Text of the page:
It was Ramzan of 2014. Hardly 3-months old, M. was in my lap, facing me, and I was watching the game. The defense of Iran was too stubborn, and Argentina was unable to break-in. And then, Messi happened. It was a goal with Messi striking a curve from outside the box, and the ball following the divine order, cracking the wall. All the 11 players of Iran – in a single picture – could be seen watching the ball go in.
I took a picture in that moment of pure joy. A little blurred and unclear, but majestic. I was shivering with excitement. She was laughing. And Messi was celebrating.
One by one the opponents were defeated. Mostly with a goal’s lead.
Then came the final. I remember Higuain’s chance to make history, but he failed. Not once. The assists were perfect, but he couldn’t make it. Before the final whistle came a free kick with Messi getting ready to shoot. I remember putting all my energy in that one, but it went way up and into the crowd.
With the final whistle, it wasn’t only the game that stopped. Beats were missed. Hearts were broken. It all went down. Devastation.
It’s not about Argentina. It’s not about the game itself. It’s personal. My decade long journey of football up to this lifting of the trophy by Messi – is personal.
Apart from La Liga and UCL, I quit watching international games. I knew it was over because it was relatable. Once a failure in such a crucial stage remains a failure forever. 2018 was not even followed properly. There was no hope even when Maradona was cheering from the stands. Doesn’t matter. Relatable.
Then came 2022 with Messi already in the lower performing strata. Ballon d’Or went to Benzema and overall statistics did not look promising enough. But there was something in the air around the Arab world. It felt that the desert was in the mood to complete the finest script in the finest way.
A script where Gvardiol becomes a hero after losing to the greatest of all times.
The match against Saudi Arabia was a perfect start. A perfect way to the destination onwards. It felt so perfect that there were no bad feelings after the loss. In fact, it looked like a perfect prologue.
One by one, the script went wild. With strange outcomes. Incredible upsets. Rise of Morocco. Fall of all the other giant players in the arena. One by one. The assists became assists from unimaginable angles. Playmaking became unplayable for the opponents. The script became incredulous by the finals. As crazy as Di Maria scoring and running and crying.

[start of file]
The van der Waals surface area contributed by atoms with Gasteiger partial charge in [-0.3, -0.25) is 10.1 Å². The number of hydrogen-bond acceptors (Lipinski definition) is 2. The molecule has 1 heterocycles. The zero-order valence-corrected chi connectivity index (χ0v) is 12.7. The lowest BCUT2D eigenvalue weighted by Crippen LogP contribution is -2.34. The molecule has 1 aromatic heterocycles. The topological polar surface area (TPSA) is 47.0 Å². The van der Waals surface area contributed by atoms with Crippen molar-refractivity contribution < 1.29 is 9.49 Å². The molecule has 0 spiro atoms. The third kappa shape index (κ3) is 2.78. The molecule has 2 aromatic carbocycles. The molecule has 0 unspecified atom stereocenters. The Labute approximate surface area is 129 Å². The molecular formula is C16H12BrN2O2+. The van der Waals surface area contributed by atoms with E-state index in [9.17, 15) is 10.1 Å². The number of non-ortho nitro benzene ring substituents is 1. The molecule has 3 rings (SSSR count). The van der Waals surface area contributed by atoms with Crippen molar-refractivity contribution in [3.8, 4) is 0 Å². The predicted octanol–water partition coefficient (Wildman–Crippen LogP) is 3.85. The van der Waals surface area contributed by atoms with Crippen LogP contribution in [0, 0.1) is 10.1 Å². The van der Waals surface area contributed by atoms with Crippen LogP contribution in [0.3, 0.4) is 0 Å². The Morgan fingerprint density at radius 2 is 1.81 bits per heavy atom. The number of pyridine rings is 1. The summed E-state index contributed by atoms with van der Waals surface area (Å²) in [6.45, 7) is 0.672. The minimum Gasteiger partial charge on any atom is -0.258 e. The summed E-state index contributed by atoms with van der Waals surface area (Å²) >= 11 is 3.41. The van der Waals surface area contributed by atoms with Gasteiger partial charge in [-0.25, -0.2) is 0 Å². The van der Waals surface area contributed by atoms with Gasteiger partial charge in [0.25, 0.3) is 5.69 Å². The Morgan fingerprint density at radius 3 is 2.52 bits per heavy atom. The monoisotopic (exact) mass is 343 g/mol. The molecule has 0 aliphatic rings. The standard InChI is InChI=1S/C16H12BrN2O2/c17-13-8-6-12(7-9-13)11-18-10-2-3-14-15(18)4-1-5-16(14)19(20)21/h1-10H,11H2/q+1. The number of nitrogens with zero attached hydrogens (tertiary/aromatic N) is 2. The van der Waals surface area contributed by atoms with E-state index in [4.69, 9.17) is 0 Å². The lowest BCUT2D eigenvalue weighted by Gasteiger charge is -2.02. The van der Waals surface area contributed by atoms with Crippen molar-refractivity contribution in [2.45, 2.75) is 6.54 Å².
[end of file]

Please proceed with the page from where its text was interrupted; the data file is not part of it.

We didn’t get it in 2014 and 2018. It was supposed to be a perfect ending like this. A World Cup win in 2014 would have been midway through the career. Now, it’s a flawless epilogue. Final nail to immortality. Where to compare this? The epilogue of Tolstoy’s War & Peace? The Count of Monte Cristo of Dumas? The final touch on Mona Lisa by Leonardo da Vinci? The moonwalk of Michael Jackson? Or the final presentation of Steve Jobs like let me introduce you to the most beautiful and artistic intervention of mankind on your screens? Or the 108th minute goal by Lionel Messi in the World Cup Final?
Up to you. It can be a debate of GOATs for you, which is not even debatable. Or it can be scratching the past events for comparative analysis, which is not even comparable.
It is about a person who never glorified himself. Never competed for himself. Never made himself bigger than others. Because he knew how he landed in the fields of Barcelona long ago from Rosario with all the disadvantages in his biological fate.
It’s personal. A story of hope. A story of a little man dribbling among tall boys defying their masculine powers and snatching the earth beneath their feet. Defying odds. Defying powers. Defying rules. Defying the whole game. And becoming immortal.
Too good. Too good to believe. Too refreshing to inhale. Too peaceful to sleep. Too beautiful to wake up to. Because if this can happen. M. can happen too. Relatable?
And it’s everything.